Weathering Freight Cars - Techniques and Examples

corporaldan Oct 3, 2008

  1. Flash Blackman

    Flash Blackman Staff Member TrainBoard Supporter

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    I remember that. You spray with Testor's Dullcote (or any clear flat? Petroleum based? Acrylic?) and then fade with alcohol. If you want to reverse the process, just Dullcote again.

    Thanks for the help, jsoflo.
     
  2. GNFA310

    GNFA310 TrainBoard Supporter

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    Weathered cars

    Here are a few that I did some time ago... it proved much easier than I ever expected.

    These are Micro-trains cars that I lightly weathered using Bragdon powders:

    [​IMG]

    [​IMG]

    [​IMG]
     
  3. GaryHinshaw

    GaryHinshaw TrainBoard Member

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    Flash:

    Good questions. The washer fluid is (diluted) methyl alcohol and I don't think it would have any effect on its own, though I haven't really tried to use it that way. The main purpose of using it in a wash or fade spray is to give it good flow properties so the wash doesn't puddle. For fading, I use the zinc-based white paint (which is somewhat transparent) thinned with washer fluid, like in this example:

    [​IMG]

    where the top container was faded and the bottom one is stock.

    Rubbing alcohol is isopropyl alcohol and it can be used to fade, as Jan notes; but I think the process is somewhat hard to control and it can have different effects on different paints. (Note that many people use it to *strip* paint.)

    HTH,
    Gary
     
  4. GaryHinshaw

    GaryHinshaw TrainBoard Member

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    BTW, great new shots everyone! I'd love to see this thread perpetuate - it's one of my favorite topics. ;)

    Here's another project that I recently finished: an N Scale Kits 53' spine set with some extra detailing and weathering:
    [​IMG]

    and a close-up of one of the trailers, an Atlas 45' Pines with some extra finish treatments:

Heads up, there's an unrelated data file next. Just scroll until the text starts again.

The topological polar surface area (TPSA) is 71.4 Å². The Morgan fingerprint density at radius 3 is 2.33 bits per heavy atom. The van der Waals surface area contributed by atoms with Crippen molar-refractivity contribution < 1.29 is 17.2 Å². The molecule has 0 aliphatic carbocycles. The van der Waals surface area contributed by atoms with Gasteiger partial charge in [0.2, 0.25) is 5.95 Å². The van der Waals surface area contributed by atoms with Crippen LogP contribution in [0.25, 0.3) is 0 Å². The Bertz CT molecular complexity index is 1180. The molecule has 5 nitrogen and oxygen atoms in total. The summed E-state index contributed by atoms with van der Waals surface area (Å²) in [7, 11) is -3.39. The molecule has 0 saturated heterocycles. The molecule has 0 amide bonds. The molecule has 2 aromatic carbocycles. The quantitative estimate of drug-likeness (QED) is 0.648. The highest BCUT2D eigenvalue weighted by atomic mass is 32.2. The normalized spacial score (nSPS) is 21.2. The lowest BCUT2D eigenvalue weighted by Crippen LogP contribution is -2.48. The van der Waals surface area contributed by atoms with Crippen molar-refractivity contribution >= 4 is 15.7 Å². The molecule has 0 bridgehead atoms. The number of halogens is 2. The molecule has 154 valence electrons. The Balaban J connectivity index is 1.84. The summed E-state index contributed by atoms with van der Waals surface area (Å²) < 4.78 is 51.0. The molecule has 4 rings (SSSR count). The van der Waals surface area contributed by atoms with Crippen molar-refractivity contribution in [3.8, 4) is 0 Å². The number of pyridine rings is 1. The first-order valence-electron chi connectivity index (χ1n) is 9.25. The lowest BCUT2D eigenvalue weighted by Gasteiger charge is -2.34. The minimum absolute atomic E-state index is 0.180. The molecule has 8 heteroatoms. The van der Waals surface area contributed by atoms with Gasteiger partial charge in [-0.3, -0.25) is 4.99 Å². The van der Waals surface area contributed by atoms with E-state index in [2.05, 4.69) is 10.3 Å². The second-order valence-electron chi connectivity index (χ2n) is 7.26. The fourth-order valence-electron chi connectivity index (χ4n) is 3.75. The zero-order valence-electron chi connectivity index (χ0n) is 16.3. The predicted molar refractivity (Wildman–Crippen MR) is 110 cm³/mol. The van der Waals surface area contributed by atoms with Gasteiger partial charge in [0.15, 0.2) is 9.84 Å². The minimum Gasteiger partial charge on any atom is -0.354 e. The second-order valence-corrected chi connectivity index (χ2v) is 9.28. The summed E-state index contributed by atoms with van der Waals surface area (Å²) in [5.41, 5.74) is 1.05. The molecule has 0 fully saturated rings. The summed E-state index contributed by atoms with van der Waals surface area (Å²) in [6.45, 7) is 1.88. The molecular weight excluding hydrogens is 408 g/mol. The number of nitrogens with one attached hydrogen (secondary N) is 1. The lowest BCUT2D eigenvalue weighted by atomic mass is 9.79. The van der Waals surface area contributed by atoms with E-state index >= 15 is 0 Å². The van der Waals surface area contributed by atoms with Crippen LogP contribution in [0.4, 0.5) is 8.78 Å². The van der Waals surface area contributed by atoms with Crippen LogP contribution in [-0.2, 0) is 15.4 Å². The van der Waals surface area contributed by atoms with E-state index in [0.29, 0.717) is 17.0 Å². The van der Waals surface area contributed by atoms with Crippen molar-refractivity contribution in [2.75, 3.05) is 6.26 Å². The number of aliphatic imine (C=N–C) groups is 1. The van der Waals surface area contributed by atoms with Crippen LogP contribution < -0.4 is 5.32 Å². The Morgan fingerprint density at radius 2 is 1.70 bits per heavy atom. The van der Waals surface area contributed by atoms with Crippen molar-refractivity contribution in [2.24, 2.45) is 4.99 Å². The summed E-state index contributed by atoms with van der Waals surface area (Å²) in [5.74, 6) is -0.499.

[​IMG]

    Best,
    Gary
     
  5. jsoflo

    jsoflo TrainBoard Member

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    Excellent job there Gary, did you mask and spray one of your acrylic washes on that trailer or some other technique?
     
  6. Scott Stutzman

    Scott Stutzman Staff Member TrainBoard Supporter

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    Jan, These look familiar:tb-biggrin: I think we used the same pictures!
    [​IMG]
     
  7. sp4009

    sp4009 TrainBoard Member

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    Surprised I have not replied to this one(at least I think...) All are N scale.

    MT, lowered, body mounted couplers, beat up... bad pic...

    [​IMG]

    Atlas, rebuilt, detailed, "as delivered" scheme...(I know it says freight cars... but...)

    [​IMG]

    Kato, body mounted couplers, heavily weathered...

    [​IMG]
     
  8. Flash Blackman

    Flash Blackman Staff Member TrainBoard Supporter

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    This car is weathered with acrylics and an air brush and then sealed. I use chalks on my layout as the cars are not handled so much. This car is going to the club and it will get frequent handling where the chalk tends to be removed.

    H0 scale cattle car; assembled Blueprint kit. Note straw inside and steer peering out open door.
    [​IMG]
     
  9. rray

    rray Staff Member

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    Wow! You guys are kicking it up a notch are'nt you? I realize 2 areas i need to start working on now, are reporting mark patches, and graffiti, all missing from my weathering attempts.

    Have you guys seen this site yet? I have not petitioned to join myself, as I don't think I am up to their level, but they sure have some neat weathering posted:
    http://modeltrainsweathered.com/
     
  10. jsoflo

    jsoflo TrainBoard Member

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    Scott, worked off the same picture? You worked off a picture? :tb-wink: Nice work!

    Robert, that is a great group, you should try and join, they have helped me a lot.

    Well, with input from Gary I started working on some NS Bethgons. I have learned that these were unpainted aluminum and prototype photos show that they got very very nasty, so here are a couple Kato and DI bethgons I just did:


    http://picasaweb.google.com/lh/phot...?authkey=Gv1sRgCLbQgO3Pi6rrCA&feat=directlink

    http://picasaweb.google.com/lh/phot...?authkey=Gv1sRgCLbQgO3Pi6rrCA&feat=directlink

    http://picasaweb.google.com/lh/phot...?authkey=Gv1sRgCLbQgO3Pi6rrCA&feat=directlink

    http://picasaweb.google.com/lh/phot...?authkey=Gv1sRgCLbQgO3Pi6rrCA&feat=directlink

    my best,
    Jan
     
  11. Scott Stutzman

    Scott Stutzman Staff Member TrainBoard Supporter

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    Jan,